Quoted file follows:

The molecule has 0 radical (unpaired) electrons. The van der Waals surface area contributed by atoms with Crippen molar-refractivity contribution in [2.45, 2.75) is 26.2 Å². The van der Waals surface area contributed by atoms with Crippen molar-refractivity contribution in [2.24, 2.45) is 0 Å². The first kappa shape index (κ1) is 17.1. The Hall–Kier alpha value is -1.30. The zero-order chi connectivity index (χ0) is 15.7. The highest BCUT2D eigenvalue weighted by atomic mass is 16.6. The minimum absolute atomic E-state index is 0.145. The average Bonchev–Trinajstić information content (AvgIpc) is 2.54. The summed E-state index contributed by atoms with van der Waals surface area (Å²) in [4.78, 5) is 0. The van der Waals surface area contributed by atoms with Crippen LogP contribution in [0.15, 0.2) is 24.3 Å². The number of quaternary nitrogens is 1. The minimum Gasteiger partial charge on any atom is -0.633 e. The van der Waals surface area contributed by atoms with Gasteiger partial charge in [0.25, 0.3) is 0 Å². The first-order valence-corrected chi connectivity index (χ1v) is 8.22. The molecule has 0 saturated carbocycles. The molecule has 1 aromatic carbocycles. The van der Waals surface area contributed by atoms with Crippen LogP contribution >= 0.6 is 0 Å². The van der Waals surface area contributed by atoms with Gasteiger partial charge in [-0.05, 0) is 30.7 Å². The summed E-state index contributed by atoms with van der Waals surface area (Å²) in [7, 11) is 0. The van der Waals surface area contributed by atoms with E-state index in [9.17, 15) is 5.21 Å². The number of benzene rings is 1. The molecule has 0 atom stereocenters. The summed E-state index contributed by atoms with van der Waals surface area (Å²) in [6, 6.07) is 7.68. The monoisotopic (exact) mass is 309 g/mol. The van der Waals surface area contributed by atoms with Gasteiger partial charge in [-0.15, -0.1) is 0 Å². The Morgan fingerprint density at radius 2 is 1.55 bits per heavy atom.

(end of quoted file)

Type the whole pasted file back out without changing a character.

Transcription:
The molecule has 0 radical (unpaired) electrons. The van der Waals surface area contributed by atoms with Crippen molar-refractivity contribution in [2.45, 2.75) is 26.2 Å². The van der Waals surface area contributed by atoms with Crippen molar-refractivity contribution in [2.24, 2.45) is 0 Å². The first kappa shape index (κ1) is 17.1. The Hall–Kier alpha value is -1.30. The zero-order chi connectivity index (χ0) is 15.7. The highest BCUT2D eigenvalue weighted by atomic mass is 16.6. The minimum absolute atomic E-state index is 0.145. The average Bonchev–Trinajstić information content (AvgIpc) is 2.54. The summed E-state index contributed by atoms with van der Waals surface area (Å²) in [4.78, 5) is 0. The van der Waals surface area contributed by atoms with Crippen LogP contribution in [0.15, 0.2) is 24.3 Å². The number of quaternary nitrogens is 1. The minimum Gasteiger partial charge on any atom is -0.633 e. The van der Waals surface area contributed by atoms with Gasteiger partial charge in [0.25, 0.3) is 0 Å². The first-order valence-corrected chi connectivity index (χ1v) is 8.22. The molecule has 0 saturated carbocycles. The molecule has 1 aromatic carbocycles. The van der Waals surface area contributed by atoms with Crippen LogP contribution >= 0.6 is 0 Å². The van der Waals surface area contributed by atoms with Gasteiger partial charge in [-0.05, 0) is 30.7 Å². The summed E-state index contributed by atoms with van der Waals surface area (Å²) in [7, 11) is 0. The van der Waals surface area contributed by atoms with E-state index in [9.17, 15) is 5.21 Å². The number of benzene rings is 1. The molecule has 0 atom stereocenters. The summed E-state index contributed by atoms with van der Waals surface area (Å²) in [6, 6.07) is 7.68. The monoisotopic (exact) mass is 309 g/mol. The van der Waals surface area contributed by atoms with Gasteiger partial charge in [-0.15, -0.1) is 0 Å². The Morgan fingerprint density at radius 2 is 1.55 bits per heavy atom.